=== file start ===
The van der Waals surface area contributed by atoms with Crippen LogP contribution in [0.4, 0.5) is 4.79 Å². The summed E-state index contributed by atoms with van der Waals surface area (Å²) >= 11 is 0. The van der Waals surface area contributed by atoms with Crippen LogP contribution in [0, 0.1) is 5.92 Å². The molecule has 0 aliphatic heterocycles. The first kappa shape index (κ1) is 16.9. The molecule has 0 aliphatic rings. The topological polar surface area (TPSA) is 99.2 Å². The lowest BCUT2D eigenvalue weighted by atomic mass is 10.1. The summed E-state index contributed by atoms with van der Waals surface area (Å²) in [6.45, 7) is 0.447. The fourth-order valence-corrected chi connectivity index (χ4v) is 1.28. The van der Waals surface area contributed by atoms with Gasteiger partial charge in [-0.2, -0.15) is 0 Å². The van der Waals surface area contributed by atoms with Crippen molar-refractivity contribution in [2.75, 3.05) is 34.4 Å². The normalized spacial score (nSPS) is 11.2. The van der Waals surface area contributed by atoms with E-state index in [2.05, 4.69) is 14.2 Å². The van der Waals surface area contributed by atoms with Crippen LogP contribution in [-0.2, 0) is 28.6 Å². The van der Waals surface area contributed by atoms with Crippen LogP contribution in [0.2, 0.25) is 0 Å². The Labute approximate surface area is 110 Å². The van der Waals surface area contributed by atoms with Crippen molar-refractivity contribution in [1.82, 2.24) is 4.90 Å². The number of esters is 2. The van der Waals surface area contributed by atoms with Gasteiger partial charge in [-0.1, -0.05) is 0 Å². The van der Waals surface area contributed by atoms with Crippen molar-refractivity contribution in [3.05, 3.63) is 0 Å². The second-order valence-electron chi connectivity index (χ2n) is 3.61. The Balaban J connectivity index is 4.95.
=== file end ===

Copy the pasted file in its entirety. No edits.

The van der Waals surface area contributed by atoms with Crippen LogP contribution in [0.4, 0.5) is 4.79 Å². The summed E-state index contributed by atoms with van der Waals surface area (Å²) >= 11 is 0. The van der Waals surface area contributed by atoms with Crippen LogP contribution in [0, 0.1) is 5.92 Å². The molecule has 0 aliphatic heterocycles. The first kappa shape index (κ1) is 16.9. The molecule has 0 aliphatic rings. The topological polar surface area (TPSA) is 99.2 Å². The lowest BCUT2D eigenvalue weighted by atomic mass is 10.1. The summed E-state index contributed by atoms with van der Waals surface area (Å²) in [6.45, 7) is 0.447. The fourth-order valence-corrected chi connectivity index (χ4v) is 1.28. The van der Waals surface area contributed by atoms with Gasteiger partial charge in [-0.2, -0.15) is 0 Å². The van der Waals surface area contributed by atoms with Crippen molar-refractivity contribution in [2.75, 3.05) is 34.4 Å². The normalized spacial score (nSPS) is 11.2. The van der Waals surface area contributed by atoms with E-state index in [2.05, 4.69) is 14.2 Å². The van der Waals surface area contributed by atoms with Crippen LogP contribution in [-0.2, 0) is 28.6 Å². The van der Waals surface area contributed by atoms with Crippen LogP contribution in [0.2, 0.25) is 0 Å². The Labute approximate surface area is 110 Å². The van der Waals surface area contributed by atoms with Crippen molar-refractivity contribution in [1.82, 2.24) is 4.90 Å². The number of esters is 2. The van der Waals surface area contributed by atoms with Gasteiger partial charge in [-0.1, -0.05) is 0 Å². The van der Waals surface area contributed by atoms with Crippen molar-refractivity contribution in [3.05, 3.63) is 0 Å². The second-order valence-electron chi connectivity index (χ2n) is 3.61. The Balaban J connectivity index is 4.95.